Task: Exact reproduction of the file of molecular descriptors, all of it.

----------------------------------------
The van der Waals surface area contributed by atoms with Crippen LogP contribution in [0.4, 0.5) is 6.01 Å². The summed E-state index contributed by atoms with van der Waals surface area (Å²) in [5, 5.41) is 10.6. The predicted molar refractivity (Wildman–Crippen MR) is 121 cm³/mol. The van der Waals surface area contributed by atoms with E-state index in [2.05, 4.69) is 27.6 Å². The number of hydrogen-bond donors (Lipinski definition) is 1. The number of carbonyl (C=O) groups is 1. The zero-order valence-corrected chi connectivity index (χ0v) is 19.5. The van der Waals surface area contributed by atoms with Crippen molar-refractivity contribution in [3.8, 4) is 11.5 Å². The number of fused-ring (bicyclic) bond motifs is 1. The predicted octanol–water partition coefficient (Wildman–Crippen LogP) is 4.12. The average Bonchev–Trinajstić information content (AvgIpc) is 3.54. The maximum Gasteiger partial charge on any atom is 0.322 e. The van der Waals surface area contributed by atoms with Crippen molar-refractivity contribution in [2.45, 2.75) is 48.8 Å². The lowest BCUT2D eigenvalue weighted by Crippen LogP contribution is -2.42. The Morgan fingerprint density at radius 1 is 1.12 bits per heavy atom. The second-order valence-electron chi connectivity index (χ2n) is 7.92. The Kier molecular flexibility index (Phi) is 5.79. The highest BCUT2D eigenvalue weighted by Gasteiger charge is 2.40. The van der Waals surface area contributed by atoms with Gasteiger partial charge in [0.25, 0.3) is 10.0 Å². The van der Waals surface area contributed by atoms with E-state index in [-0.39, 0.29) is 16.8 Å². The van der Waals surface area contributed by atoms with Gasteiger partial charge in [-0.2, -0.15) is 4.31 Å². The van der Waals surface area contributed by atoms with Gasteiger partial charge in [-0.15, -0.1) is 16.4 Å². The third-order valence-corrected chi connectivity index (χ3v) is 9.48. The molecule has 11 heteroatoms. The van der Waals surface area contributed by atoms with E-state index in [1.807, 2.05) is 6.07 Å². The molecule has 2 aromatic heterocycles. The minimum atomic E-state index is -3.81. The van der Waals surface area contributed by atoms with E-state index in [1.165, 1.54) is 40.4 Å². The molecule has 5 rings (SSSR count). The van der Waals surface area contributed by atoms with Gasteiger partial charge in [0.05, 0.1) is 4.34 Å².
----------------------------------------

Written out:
The van der Waals surface area contributed by atoms with Crippen LogP contribution in [0.4, 0.5) is 6.01 Å². The summed E-state index contributed by atoms with van der Waals surface area (Å²) in [5, 5.41) is 10.6. The predicted molar refractivity (Wildman–Crippen MR) is 121 cm³/mol. The van der Waals surface area contributed by atoms with E-state index in [2.05, 4.69) is 27.6 Å². The number of hydrogen-bond donors (Lipinski definition) is 1. The number of carbonyl (C=O) groups is 1. The zero-order valence-corrected chi connectivity index (χ0v) is 19.5. The van der Waals surface area contributed by atoms with Crippen molar-refractivity contribution in [3.8, 4) is 11.5 Å². The number of fused-ring (bicyclic) bond motifs is 1. The predicted octanol–water partition coefficient (Wildman–Crippen LogP) is 4.12. The average Bonchev–Trinajstić information content (AvgIpc) is 3.54. The maximum Gasteiger partial charge on any atom is 0.322 e. The van der Waals surface area contributed by atoms with Crippen molar-refractivity contribution in [2.45, 2.75) is 48.8 Å². The lowest BCUT2D eigenvalue weighted by Crippen LogP contribution is -2.42. The Morgan fingerprint density at radius 1 is 1.12 bits per heavy atom. The second-order valence-electron chi connectivity index (χ2n) is 7.92. The Kier molecular flexibility index (Phi) is 5.79. The highest BCUT2D eigenvalue weighted by Gasteiger charge is 2.40. The van der Waals surface area contributed by atoms with Gasteiger partial charge in [0.25, 0.3) is 10.0 Å². The van der Waals surface area contributed by atoms with E-state index in [-0.39, 0.29) is 16.8 Å². The van der Waals surface area contributed by atoms with Gasteiger partial charge in [-0.2, -0.15) is 4.31 Å². The van der Waals surface area contributed by atoms with Gasteiger partial charge in [-0.15, -0.1) is 16.4 Å². The third-order valence-corrected chi connectivity index (χ3v) is 9.48. The molecule has 11 heteroatoms. The van der Waals surface area contributed by atoms with E-state index in [1.807, 2.05) is 6.07 Å². The molecule has 2 aromatic heterocycles. The minimum atomic E-state index is -3.81. The van der Waals surface area contributed by atoms with E-state index in [1.165, 1.54) is 40.4 Å². The molecule has 5 rings (SSSR count). The van der Waals surface area contributed by atoms with Gasteiger partial charge in [0.05, 0.1) is 4.34 Å².